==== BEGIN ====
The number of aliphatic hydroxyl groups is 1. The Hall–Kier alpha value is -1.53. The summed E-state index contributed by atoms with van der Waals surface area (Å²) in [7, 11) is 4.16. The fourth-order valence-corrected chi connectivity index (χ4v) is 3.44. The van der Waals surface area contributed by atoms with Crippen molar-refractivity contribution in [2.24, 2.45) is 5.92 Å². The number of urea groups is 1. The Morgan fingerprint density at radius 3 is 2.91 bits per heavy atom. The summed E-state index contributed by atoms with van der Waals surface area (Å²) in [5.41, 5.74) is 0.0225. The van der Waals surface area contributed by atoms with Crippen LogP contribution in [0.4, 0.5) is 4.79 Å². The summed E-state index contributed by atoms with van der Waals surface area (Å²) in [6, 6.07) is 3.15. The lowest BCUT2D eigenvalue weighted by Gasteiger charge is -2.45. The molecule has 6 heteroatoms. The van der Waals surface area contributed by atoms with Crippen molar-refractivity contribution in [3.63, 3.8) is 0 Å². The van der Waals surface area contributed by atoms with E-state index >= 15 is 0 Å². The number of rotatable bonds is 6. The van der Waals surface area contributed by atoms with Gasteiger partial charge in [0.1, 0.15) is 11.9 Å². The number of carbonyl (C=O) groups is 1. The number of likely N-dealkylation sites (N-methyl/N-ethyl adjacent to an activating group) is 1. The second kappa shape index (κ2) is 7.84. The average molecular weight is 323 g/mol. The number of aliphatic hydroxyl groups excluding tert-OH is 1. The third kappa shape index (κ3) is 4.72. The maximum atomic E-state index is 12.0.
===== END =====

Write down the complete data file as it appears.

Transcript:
The number of aliphatic hydroxyl groups is 1. The Hall–Kier alpha value is -1.53. The summed E-state index contributed by atoms with van der Waals surface area (Å²) in [7, 11) is 4.16. The fourth-order valence-corrected chi connectivity index (χ4v) is 3.44. The van der Waals surface area contributed by atoms with Crippen molar-refractivity contribution in [2.24, 2.45) is 5.92 Å². The number of urea groups is 1. The Morgan fingerprint density at radius 3 is 2.91 bits per heavy atom. The summed E-state index contributed by atoms with van der Waals surface area (Å²) in [5.41, 5.74) is 0.0225. The van der Waals surface area contributed by atoms with Crippen LogP contribution in [0.4, 0.5) is 4.79 Å². The summed E-state index contributed by atoms with van der Waals surface area (Å²) in [6, 6.07) is 3.15. The lowest BCUT2D eigenvalue weighted by Gasteiger charge is -2.45. The molecule has 6 heteroatoms. The van der Waals surface area contributed by atoms with Crippen molar-refractivity contribution in [3.63, 3.8) is 0 Å². The van der Waals surface area contributed by atoms with E-state index >= 15 is 0 Å². The number of rotatable bonds is 6. The van der Waals surface area contributed by atoms with Gasteiger partial charge in [0.1, 0.15) is 11.9 Å². The number of carbonyl (C=O) groups is 1. The number of likely N-dealkylation sites (N-methyl/N-ethyl adjacent to an activating group) is 1. The second kappa shape index (κ2) is 7.84. The average molecular weight is 323 g/mol. The number of aliphatic hydroxyl groups excluding tert-OH is 1. The third kappa shape index (κ3) is 4.72. The maximum atomic E-state index is 12.0.